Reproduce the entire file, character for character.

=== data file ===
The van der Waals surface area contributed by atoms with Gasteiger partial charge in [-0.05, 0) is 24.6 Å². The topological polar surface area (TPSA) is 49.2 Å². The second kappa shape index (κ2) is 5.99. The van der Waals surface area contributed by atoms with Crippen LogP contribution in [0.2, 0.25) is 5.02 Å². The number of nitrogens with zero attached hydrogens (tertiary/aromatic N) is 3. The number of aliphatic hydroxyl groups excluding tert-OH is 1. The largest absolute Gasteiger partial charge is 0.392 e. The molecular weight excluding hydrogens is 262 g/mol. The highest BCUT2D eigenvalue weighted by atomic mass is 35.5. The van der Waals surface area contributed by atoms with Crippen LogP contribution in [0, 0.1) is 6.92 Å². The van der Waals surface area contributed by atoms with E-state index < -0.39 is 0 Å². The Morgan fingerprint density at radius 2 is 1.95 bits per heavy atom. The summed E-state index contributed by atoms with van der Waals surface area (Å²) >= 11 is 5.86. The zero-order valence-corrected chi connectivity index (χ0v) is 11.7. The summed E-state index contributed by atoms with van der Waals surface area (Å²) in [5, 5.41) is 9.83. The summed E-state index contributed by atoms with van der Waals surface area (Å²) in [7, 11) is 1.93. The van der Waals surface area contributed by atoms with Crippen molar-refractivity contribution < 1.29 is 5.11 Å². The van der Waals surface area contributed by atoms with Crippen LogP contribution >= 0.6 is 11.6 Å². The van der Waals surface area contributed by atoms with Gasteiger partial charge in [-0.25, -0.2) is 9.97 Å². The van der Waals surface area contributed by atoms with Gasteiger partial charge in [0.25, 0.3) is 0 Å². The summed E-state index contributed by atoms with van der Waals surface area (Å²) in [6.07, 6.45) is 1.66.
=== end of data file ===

The van der Waals surface area contributed by atoms with Gasteiger partial charge in [-0.05, 0) is 24.6 Å². The topological polar surface area (TPSA) is 49.2 Å². The second kappa shape index (κ2) is 5.99. The van der Waals surface area contributed by atoms with Crippen LogP contribution in [0.2, 0.25) is 5.02 Å². The number of nitrogens with zero attached hydrogens (tertiary/aromatic N) is 3. The number of aliphatic hydroxyl groups excluding tert-OH is 1. The largest absolute Gasteiger partial charge is 0.392 e. The molecular weight excluding hydrogens is 262 g/mol. The highest BCUT2D eigenvalue weighted by atomic mass is 35.5. The van der Waals surface area contributed by atoms with Crippen LogP contribution in [0, 0.1) is 6.92 Å². The van der Waals surface area contributed by atoms with E-state index < -0.39 is 0 Å². The Morgan fingerprint density at radius 2 is 1.95 bits per heavy atom. The summed E-state index contributed by atoms with van der Waals surface area (Å²) >= 11 is 5.86. The zero-order valence-corrected chi connectivity index (χ0v) is 11.7. The summed E-state index contributed by atoms with van der Waals surface area (Å²) in [5, 5.41) is 9.83. The summed E-state index contributed by atoms with van der Waals surface area (Å²) in [7, 11) is 1.93. The van der Waals surface area contributed by atoms with Crippen molar-refractivity contribution < 1.29 is 5.11 Å². The van der Waals surface area contributed by atoms with Crippen LogP contribution >= 0.6 is 11.6 Å². The van der Waals surface area contributed by atoms with Gasteiger partial charge in [-0.25, -0.2) is 9.97 Å². The van der Waals surface area contributed by atoms with Gasteiger partial charge in [0.25, 0.3) is 0 Å². The summed E-state index contributed by atoms with van der Waals surface area (Å²) in [6.07, 6.45) is 1.66.